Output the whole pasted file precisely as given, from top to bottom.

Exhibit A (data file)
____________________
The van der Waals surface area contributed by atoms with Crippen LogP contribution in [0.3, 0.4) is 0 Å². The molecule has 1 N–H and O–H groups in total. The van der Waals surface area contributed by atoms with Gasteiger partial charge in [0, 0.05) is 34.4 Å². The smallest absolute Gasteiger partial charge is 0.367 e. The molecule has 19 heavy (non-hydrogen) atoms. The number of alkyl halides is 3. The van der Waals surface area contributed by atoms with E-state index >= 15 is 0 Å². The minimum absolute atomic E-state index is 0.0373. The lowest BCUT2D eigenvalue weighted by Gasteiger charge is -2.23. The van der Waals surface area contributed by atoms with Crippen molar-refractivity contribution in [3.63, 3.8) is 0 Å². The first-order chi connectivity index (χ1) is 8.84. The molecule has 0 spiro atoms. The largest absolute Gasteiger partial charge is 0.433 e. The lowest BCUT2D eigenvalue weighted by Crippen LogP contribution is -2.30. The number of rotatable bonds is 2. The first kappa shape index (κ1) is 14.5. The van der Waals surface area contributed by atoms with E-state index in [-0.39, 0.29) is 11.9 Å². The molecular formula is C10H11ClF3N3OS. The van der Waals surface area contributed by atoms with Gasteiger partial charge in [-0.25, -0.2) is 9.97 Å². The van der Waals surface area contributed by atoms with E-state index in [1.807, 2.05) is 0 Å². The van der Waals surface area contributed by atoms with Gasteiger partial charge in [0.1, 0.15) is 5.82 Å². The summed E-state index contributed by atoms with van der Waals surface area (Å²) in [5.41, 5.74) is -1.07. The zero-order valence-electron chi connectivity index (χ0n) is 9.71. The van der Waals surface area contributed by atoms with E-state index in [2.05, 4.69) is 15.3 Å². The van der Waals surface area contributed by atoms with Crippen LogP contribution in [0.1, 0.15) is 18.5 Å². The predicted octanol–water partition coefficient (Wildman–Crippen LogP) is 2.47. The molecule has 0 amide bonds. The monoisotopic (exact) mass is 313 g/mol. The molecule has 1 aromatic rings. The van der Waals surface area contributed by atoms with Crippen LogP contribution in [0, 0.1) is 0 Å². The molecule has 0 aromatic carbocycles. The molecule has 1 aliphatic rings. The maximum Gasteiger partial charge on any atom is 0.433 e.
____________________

The van der Waals surface area contributed by atoms with Crippen LogP contribution in [0.3, 0.4) is 0 Å². The molecule has 1 N–H and O–H groups in total. The van der Waals surface area contributed by atoms with Gasteiger partial charge in [0, 0.05) is 34.4 Å². The smallest absolute Gasteiger partial charge is 0.367 e. The molecule has 19 heavy (non-hydrogen) atoms. The number of alkyl halides is 3. The van der Waals surface area contributed by atoms with E-state index >= 15 is 0 Å². The minimum absolute atomic E-state index is 0.0373. The lowest BCUT2D eigenvalue weighted by Gasteiger charge is -2.23. The van der Waals surface area contributed by atoms with Crippen molar-refractivity contribution in [3.63, 3.8) is 0 Å². The first-order chi connectivity index (χ1) is 8.84. The molecule has 0 spiro atoms. The largest absolute Gasteiger partial charge is 0.433 e. The lowest BCUT2D eigenvalue weighted by Crippen LogP contribution is -2.30. The number of rotatable bonds is 2. The first kappa shape index (κ1) is 14.5. The van der Waals surface area contributed by atoms with E-state index in [-0.39, 0.29) is 11.9 Å². The molecular formula is C10H11ClF3N3OS. The van der Waals surface area contributed by atoms with Gasteiger partial charge in [-0.25, -0.2) is 9.97 Å². The van der Waals surface area contributed by atoms with E-state index in [1.807, 2.05) is 0 Å². The van der Waals surface area contributed by atoms with Gasteiger partial charge in [0.1, 0.15) is 5.82 Å². The summed E-state index contributed by atoms with van der Waals surface area (Å²) in [5.41, 5.74) is -1.07. The zero-order valence-electron chi connectivity index (χ0n) is 9.71. The van der Waals surface area contributed by atoms with E-state index in [2.05, 4.69) is 15.3 Å². The van der Waals surface area contributed by atoms with Crippen LogP contribution in [0.1, 0.15) is 18.5 Å². The predicted octanol–water partition coefficient (Wildman–Crippen LogP) is 2.47. The molecule has 0 amide bonds. The monoisotopic (exact) mass is 313 g/mol. The molecule has 1 aromatic rings. The van der Waals surface area contributed by atoms with Crippen LogP contribution in [0, 0.1) is 0 Å². The molecule has 0 aromatic carbocycles. The molecule has 1 aliphatic rings. The maximum Gasteiger partial charge on any atom is 0.433 e.